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May 24, 1996 - Image 54

Resource type:
Text
Publication:
The Detroit Jewish News, 1996-05-24

Disclaimer: Computer generated plain text may have errors. Read more about this.

Everything's Sky High
In Tel Aviv

Does Israel's tallest scyscraper bode well for
Tel Aviv's skyline?

TANIA HERSHMAN SPECIAL TO THE JEWISH NEWS

T

he corner of Derech Petah
Tikva and Rehov Harakevet
bustles under the spring
sunlight. From dawn to
dusk, delivery boys on scooters
weave their way through heavy
traffic while businesspeople
dressed in suits and ties scramble
to and from their offices to make
the next deal, broker the next
transaction or do the next busi-
ness lunch.
You could be in any commercial
center in the world, except for one
glaring distinction: In Tel Aviv,
meetings, international conference
calls and online global commu-
nications are still conducted
behind old, dilapidated, white-
washed facades that are rarely

more than three stories high.
But slowly, Israel's Mediter-
ranean metropolis is beginning to
resemble the Big Apple as tall,
post-modem buildings sprout
where Bauhaus-inspired creations
once stood. In 21/2 years, the city's
largest skyscraper, called Migdal
Levenstein, will emerge from the
rubble, offering views far out into
the Mediterranean on the west
and deep into the territories on the
east.
For 50 years, Meshulam Lev-
enstein has been building Tel
Aviv. From medical centers, police
stations, post offices and apart-
ment blocks to sewage works and
the Daliesque building on Ha-
yarkon Street affectionately re-

ferred to as the "Crazy House,"
Meshulam Levenstein. Contract-
ing and Engineering Ltd. has
made its mark on the landscape.
Mr. Levenstein, 78, will now
leave his mark on the skyline,
naming it after his father, a Russ-
ian immigrant who landed in
Palestine in 1905 and became the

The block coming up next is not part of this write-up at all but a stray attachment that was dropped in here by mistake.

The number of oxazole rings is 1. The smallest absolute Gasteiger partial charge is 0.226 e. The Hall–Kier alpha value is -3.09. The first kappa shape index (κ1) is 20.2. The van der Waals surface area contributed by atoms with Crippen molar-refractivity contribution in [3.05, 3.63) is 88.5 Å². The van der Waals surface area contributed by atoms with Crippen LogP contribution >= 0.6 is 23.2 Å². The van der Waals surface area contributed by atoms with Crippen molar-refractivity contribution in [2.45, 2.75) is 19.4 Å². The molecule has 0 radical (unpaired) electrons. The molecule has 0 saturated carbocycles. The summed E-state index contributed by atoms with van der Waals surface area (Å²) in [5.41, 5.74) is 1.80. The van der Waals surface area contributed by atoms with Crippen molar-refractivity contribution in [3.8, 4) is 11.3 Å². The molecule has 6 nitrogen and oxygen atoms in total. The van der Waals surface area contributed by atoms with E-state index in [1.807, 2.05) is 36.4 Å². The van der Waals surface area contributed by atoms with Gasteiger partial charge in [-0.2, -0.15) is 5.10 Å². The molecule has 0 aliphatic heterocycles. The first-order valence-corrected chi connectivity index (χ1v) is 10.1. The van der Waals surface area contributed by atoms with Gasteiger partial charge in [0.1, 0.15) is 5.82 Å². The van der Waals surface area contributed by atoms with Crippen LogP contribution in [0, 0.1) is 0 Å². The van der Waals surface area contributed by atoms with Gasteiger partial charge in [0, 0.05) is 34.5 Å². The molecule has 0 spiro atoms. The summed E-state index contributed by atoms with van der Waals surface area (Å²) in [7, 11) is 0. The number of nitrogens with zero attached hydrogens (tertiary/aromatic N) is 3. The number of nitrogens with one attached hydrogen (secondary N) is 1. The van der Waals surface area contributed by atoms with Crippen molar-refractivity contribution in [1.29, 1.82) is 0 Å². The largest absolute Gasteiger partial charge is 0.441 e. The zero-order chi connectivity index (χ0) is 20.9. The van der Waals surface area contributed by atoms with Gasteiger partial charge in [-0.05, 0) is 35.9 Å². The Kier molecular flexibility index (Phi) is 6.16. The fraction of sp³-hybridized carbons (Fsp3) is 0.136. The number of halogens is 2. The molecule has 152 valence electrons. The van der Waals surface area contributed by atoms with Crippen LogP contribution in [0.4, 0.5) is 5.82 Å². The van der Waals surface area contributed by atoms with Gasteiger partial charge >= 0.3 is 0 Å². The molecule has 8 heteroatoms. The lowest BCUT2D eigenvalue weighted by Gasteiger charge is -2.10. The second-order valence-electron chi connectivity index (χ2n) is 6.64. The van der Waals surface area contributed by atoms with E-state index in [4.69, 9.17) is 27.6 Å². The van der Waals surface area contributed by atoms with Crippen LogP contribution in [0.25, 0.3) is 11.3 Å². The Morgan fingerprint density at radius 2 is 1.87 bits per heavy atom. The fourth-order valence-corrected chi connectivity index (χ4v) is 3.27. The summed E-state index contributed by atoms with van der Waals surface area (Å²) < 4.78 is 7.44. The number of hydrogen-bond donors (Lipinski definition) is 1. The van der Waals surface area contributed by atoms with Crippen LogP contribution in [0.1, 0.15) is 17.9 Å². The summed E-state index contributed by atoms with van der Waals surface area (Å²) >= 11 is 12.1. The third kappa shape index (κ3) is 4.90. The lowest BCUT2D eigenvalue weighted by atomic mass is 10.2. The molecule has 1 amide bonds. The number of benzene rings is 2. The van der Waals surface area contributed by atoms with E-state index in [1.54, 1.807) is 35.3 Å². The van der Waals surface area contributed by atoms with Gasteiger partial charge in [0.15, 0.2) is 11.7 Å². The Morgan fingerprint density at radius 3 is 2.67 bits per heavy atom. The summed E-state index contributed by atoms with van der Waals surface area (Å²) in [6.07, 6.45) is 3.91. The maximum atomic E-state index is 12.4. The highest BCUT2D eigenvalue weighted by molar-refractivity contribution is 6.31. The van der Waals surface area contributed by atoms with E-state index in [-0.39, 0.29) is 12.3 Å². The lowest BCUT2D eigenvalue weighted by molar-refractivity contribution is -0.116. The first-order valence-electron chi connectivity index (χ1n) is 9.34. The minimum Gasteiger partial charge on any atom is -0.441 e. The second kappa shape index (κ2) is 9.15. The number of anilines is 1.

country's first chocolate and can-
dy manufacturer.
Migdal Levenstein, a 37-story
office building currently rising at
a rate of one floor per month, will
be located five minutes from
Migdal Shalom, on Petah Tikva
Road, one of the city's main. arter-
ies. Off the Ayalon freeway, the
building is located near the cen-
t" al bus station as well as the city's
business and financial centers.
When it is completed, Israel's
tallest office building, which will
cover an area of 10,000 square feet,
will also boast six floors of under-
ground parking offering 800
spaces.
Behind its mirrored face, this
concrete phoenix will offer scores
of office space, a luxurious lobby,
a "New York-style" restaurant, an
espresso bar and a fully equipped
health club and gym.

Mr. Levenstein, who would
have built a 60-story building if
the Airports Authority would have
allowed it, said two floors, or 2,000
square meters, of the building
have been sold to date for $1.5 mil-
lion per 500 square meters.
Mr. Levenstein, a British-edu-
cated engineer, says this plan,
like his previous ones, does not
reflect a vision but his recog-

nition of the country's needs.
"I don't think I personally had
a vision," he says, referring to his
early days as a builder. "We were
driven by the flow of immigration.
As it developed, we had to adjust
ourselves to what was required."
Still, the most notable, let alone
visible, import Mr. Levenstein
helped bring to Israel is the sky-
scraper. For a metropolis like Tel
Aviv, where businesses are crav-
ing more space, the only way is up,
he says, commending municipal
planners who concluded that the
only way to preserve greenery and
ventilation between the city's
buildings is by significantly rais-
ing the height limits.
But his praise is mixed with ap-
prehension as questions still re-
main regarding Tel Aviv's
architectural future. Will the com-
mercial capital of the Middle East
resemble Brazilia, Brazil's splen-
did, well-planned financial hub, or
Hong Kong, where a jungle of sky-
scrapers suffocates the patrons be-
low in a maze of steel and glass?
Mr. Levenstein says Tel Aviv's
officials are not conserving land
out of altruism or encouraging sky-
scraping in order to let children

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